Next, Brown pretends to disprove my skeptical remarks about his characterization of Vanity Fair reporter Michael Hastings as his “colleague.” What I wrote was that, in using this term in his YouTube video lecture to National Review editor Rich Lowry, Brown was “expressing a collegiality that probably exists mainly in Brown’s mind.”
The jury will please note the word “probably” in that sentence. Of course I could not know the extent of Brown’s acquaintance with Hastings, despite Brown’s having written sundry things about that relationship, for we have already established that by his own admission Brown perpetrates falsehoods on the Internet. (See defense Exhibit B.)
Given Brown’s confessed use of online deception (his phony “alter-ego,” etc.), his mere assertion as to any particular state of affairs — e.g., an alleged professional relationship with Michael Hastings — proves nothing, as an admitted liar has no credibility. Therefore, skepticism toward such an assertion by Brown was entirely warranted. And what does Brown say of his relationship with Hastings?
We talked on the phone several times and exchanged some number of e-mails . . .
Brown does not say, “We’re best buds,” or “We hung out and had beers together.” No, it’s e-mails and phone calls. By that standard, ladies and gentlemen of the jury, I’ve got a whole crapload of “colleagues,” including several members of Congress. But you’ll notice that, so far as we can tell from Exhibit A, Brown and Hastings have never met in person, thus sustaining my assertion, in the blog post that the plaintiff claims is libelous, that “while Brown and Hastings were both True/Slant contributors, it wasn’t like they were hanging out around the office coffee machine, swapping stories.”
My credibility once more vindicated, I next call to your attention this statement by Brown:
. . . the rest can be confirmed by Andrew Sullivan, with whom I discussed the events after he linked to my piece.
Andrew Sullivan. Andrew Sullivan? Does the plaintiff really wish to bring to this honorable court’s attention his professional collaboration with Andrew Sullivan? Your honor, the defense would like to introduce at this time Exhibit C, showing that this same Andrew Sullivan has a criminal record for possession of illegal drugs. We also introduce Exhibit D, a blog post from Ace of Spades HQ, containing certain relevant information about Suliivan’s other behaviors, although there is perhaps no need to discuss this information at this time.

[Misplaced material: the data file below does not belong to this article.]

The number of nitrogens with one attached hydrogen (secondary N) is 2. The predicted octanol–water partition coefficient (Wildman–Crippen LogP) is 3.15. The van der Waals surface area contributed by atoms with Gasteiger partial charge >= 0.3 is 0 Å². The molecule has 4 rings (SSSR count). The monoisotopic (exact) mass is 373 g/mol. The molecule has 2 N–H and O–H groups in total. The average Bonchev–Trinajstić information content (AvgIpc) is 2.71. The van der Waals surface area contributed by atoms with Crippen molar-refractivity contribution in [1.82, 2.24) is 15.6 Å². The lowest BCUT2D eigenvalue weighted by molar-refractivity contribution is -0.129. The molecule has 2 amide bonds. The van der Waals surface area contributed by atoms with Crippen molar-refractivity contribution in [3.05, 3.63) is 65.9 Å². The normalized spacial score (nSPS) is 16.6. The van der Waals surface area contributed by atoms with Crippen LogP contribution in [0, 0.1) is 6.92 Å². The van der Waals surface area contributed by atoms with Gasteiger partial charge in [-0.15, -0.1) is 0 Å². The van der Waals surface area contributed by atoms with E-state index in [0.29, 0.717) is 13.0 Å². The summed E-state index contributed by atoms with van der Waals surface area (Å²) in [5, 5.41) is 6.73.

So far, then, we have established that Barrett Brown is a confessed drunkard, by his own admission “arrogant and narcissistic,” a deceptive Internet “troll” who is friends with others who engage in similar deceptive activity online, and an associate of a criminal drug abuser, Andrew Sullivan.
Given all this, your honor, it is the belief of the defense that Barrett Brown is a person of such infamous ill-repute that any negative comments made about him on the Internet could not possibly be considered defamatory. We ask that your honor take into consideration the evidence presented so far, and grant a directed verdict of acquittal. While you consider this request, we will ask that the court be recessed.
UPDATE II: While the court is in recess, I wanted to share with you a communication I received from an attorney who, although not in a position to offer advice to me as a client, did make these observations:
First, I read the post earlier today and thought it so fantastic (for reasons having nothing to do with Brown, of whom I’ve barely heard) that I forwarded it immediately to my wife as “must read.” . . .
I saw nothing libelous in your post and would be amazed if a reputable lawyer would feel differently. You accused him of nothing; you stated no false or private facts so far as I could see. His threatening response sort of makes your point.
For what it’s worth, anyway. Thanks to The Lonely Conservative for the link.
UPDATE III: Predictable:
Hat-tip: William Teach in the comments. By the way, notice that the title in the cross-post at LGF is slightly different. Now Brown says I have accused him of “planning violent attacks,” which I certainly did not do.
Next? Expect Sully himself to weigh in.
UPDATE IV: Letter to a Damned Fool.